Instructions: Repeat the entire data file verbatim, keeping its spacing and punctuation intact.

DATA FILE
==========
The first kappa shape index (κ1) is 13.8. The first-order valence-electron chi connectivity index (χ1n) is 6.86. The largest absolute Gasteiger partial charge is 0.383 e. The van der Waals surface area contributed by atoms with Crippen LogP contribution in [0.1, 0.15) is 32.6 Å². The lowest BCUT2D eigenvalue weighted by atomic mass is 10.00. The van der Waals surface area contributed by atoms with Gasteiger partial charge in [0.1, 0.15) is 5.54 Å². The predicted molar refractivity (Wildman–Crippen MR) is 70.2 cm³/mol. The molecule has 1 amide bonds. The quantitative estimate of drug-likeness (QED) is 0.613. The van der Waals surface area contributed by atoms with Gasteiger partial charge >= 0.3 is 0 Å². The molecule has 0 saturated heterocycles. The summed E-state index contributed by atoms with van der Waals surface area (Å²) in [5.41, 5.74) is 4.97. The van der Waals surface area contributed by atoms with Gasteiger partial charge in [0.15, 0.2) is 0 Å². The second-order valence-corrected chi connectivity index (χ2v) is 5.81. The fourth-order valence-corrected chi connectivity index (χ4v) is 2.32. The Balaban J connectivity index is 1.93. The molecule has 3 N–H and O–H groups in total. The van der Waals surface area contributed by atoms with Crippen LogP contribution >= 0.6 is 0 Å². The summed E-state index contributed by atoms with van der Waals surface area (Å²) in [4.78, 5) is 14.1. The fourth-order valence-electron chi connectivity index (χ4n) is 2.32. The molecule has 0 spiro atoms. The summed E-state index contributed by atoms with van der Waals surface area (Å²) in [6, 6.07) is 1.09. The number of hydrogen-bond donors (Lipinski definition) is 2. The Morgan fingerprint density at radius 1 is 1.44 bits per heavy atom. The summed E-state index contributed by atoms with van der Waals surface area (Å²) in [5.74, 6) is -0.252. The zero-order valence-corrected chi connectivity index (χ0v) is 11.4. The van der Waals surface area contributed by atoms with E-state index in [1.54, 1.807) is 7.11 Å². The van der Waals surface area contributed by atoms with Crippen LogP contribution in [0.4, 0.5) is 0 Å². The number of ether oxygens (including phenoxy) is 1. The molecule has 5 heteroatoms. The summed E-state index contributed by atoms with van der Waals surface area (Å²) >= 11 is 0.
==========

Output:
The first kappa shape index (κ1) is 13.8. The first-order valence-electron chi connectivity index (χ1n) is 6.86. The largest absolute Gasteiger partial charge is 0.383 e. The van der Waals surface area contributed by atoms with Crippen LogP contribution in [0.1, 0.15) is 32.6 Å². The lowest BCUT2D eigenvalue weighted by atomic mass is 10.00. The van der Waals surface area contributed by atoms with Gasteiger partial charge in [0.1, 0.15) is 5.54 Å². The predicted molar refractivity (Wildman–Crippen MR) is 70.2 cm³/mol. The molecule has 1 amide bonds. The quantitative estimate of drug-likeness (QED) is 0.613. The van der Waals surface area contributed by atoms with Gasteiger partial charge >= 0.3 is 0 Å². The molecule has 0 saturated heterocycles. The summed E-state index contributed by atoms with van der Waals surface area (Å²) in [5.41, 5.74) is 4.97. The van der Waals surface area contributed by atoms with Gasteiger partial charge in [0.15, 0.2) is 0 Å². The second-order valence-corrected chi connectivity index (χ2v) is 5.81. The fourth-order valence-corrected chi connectivity index (χ4v) is 2.32. The Balaban J connectivity index is 1.93. The molecule has 3 N–H and O–H groups in total. The van der Waals surface area contributed by atoms with Crippen LogP contribution >= 0.6 is 0 Å². The summed E-state index contributed by atoms with van der Waals surface area (Å²) in [4.78, 5) is 14.1. The fourth-order valence-electron chi connectivity index (χ4n) is 2.32. The molecule has 0 spiro atoms. The summed E-state index contributed by atoms with van der Waals surface area (Å²) in [6, 6.07) is 1.09. The number of hydrogen-bond donors (Lipinski definition) is 2. The Morgan fingerprint density at radius 1 is 1.44 bits per heavy atom. The summed E-state index contributed by atoms with van der Waals surface area (Å²) in [5.74, 6) is -0.252. The zero-order valence-corrected chi connectivity index (χ0v) is 11.4. The van der Waals surface area contributed by atoms with E-state index in [1.54, 1.807) is 7.11 Å². The van der Waals surface area contributed by atoms with Crippen LogP contribution in [0.4, 0.5) is 0 Å². The number of ether oxygens (including phenoxy) is 1. The molecule has 5 heteroatoms. The summed E-state index contributed by atoms with van der Waals surface area (Å²) >= 11 is 0.